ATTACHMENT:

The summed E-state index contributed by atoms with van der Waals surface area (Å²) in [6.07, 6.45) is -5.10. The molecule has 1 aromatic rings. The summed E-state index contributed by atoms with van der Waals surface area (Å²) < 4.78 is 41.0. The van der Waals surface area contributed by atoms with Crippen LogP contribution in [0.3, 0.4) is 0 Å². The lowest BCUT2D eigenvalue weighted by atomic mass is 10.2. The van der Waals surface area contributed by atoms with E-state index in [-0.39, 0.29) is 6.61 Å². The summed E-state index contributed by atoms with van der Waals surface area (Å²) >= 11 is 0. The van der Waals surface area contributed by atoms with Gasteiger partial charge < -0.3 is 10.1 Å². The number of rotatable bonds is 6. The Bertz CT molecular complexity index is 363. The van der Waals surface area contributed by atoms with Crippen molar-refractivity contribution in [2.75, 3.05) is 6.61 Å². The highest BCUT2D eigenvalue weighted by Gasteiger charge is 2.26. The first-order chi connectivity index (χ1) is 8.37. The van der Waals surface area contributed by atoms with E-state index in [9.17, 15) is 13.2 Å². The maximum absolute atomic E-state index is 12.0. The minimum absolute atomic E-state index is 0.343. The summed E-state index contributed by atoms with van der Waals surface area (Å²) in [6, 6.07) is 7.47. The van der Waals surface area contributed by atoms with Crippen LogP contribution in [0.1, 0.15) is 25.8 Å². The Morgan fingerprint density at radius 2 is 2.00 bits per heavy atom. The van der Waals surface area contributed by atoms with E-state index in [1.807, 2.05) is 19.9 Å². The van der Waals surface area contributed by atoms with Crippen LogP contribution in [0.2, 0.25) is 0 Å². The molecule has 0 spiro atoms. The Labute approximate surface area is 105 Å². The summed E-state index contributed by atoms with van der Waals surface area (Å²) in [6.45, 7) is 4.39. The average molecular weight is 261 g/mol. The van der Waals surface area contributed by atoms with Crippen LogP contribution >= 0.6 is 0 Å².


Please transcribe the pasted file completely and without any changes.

The summed E-state index contributed by atoms with van der Waals surface area (Å²) in [6.07, 6.45) is -5.10. The molecule has 1 aromatic rings. The summed E-state index contributed by atoms with van der Waals surface area (Å²) < 4.78 is 41.0. The van der Waals surface area contributed by atoms with Crippen LogP contribution in [0.3, 0.4) is 0 Å². The lowest BCUT2D eigenvalue weighted by atomic mass is 10.2. The van der Waals surface area contributed by atoms with E-state index in [-0.39, 0.29) is 6.61 Å². The summed E-state index contributed by atoms with van der Waals surface area (Å²) >= 11 is 0. The van der Waals surface area contributed by atoms with Gasteiger partial charge < -0.3 is 10.1 Å². The number of rotatable bonds is 6. The Bertz CT molecular complexity index is 363. The van der Waals surface area contributed by atoms with Crippen molar-refractivity contribution in [2.75, 3.05) is 6.61 Å². The highest BCUT2D eigenvalue weighted by Gasteiger charge is 2.26. The first-order chi connectivity index (χ1) is 8.37. The van der Waals surface area contributed by atoms with E-state index in [9.17, 15) is 13.2 Å². The maximum absolute atomic E-state index is 12.0. The minimum absolute atomic E-state index is 0.343. The summed E-state index contributed by atoms with van der Waals surface area (Å²) in [6, 6.07) is 7.47. The van der Waals surface area contributed by atoms with Crippen LogP contribution in [0.1, 0.15) is 25.8 Å². The Morgan fingerprint density at radius 2 is 2.00 bits per heavy atom. The van der Waals surface area contributed by atoms with E-state index in [1.807, 2.05) is 19.9 Å². The van der Waals surface area contributed by atoms with Crippen LogP contribution in [0.2, 0.25) is 0 Å². The molecule has 0 spiro atoms. The Labute approximate surface area is 105 Å². The summed E-state index contributed by atoms with van der Waals surface area (Å²) in [6.45, 7) is 4.39. The average molecular weight is 261 g/mol. The van der Waals surface area contributed by atoms with Crippen LogP contribution >= 0.6 is 0 Å².